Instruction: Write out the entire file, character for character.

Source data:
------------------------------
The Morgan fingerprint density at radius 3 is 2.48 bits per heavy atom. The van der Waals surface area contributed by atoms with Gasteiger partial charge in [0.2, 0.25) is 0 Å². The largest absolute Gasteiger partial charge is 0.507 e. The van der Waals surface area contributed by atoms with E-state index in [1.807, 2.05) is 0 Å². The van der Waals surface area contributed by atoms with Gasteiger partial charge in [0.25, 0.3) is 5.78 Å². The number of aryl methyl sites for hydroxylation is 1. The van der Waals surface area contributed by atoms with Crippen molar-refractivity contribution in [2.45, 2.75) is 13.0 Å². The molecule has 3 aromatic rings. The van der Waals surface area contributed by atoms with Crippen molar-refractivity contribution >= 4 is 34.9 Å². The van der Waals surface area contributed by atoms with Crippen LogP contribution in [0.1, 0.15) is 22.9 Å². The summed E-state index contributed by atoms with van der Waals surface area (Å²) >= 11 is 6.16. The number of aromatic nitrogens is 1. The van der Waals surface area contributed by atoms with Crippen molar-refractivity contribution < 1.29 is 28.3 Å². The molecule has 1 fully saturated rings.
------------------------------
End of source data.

The Morgan fingerprint density at radius 3 is 2.48 bits per heavy atom. The van der Waals surface area contributed by atoms with Gasteiger partial charge in [0.2, 0.25) is 0 Å². The largest absolute Gasteiger partial charge is 0.507 e. The van der Waals surface area contributed by atoms with E-state index in [1.807, 2.05) is 0 Å². The van der Waals surface area contributed by atoms with Gasteiger partial charge in [0.25, 0.3) is 5.78 Å². The number of aryl methyl sites for hydroxylation is 1. The van der Waals surface area contributed by atoms with Crippen molar-refractivity contribution in [2.45, 2.75) is 13.0 Å². The molecule has 3 aromatic rings. The van der Waals surface area contributed by atoms with Crippen molar-refractivity contribution >= 4 is 34.9 Å². The van der Waals surface area contributed by atoms with Crippen LogP contribution in [0.1, 0.15) is 22.9 Å². The summed E-state index contributed by atoms with van der Waals surface area (Å²) >= 11 is 6.16. The number of aromatic nitrogens is 1. The van der Waals surface area contributed by atoms with Crippen molar-refractivity contribution < 1.29 is 28.3 Å². The molecule has 1 fully saturated rings.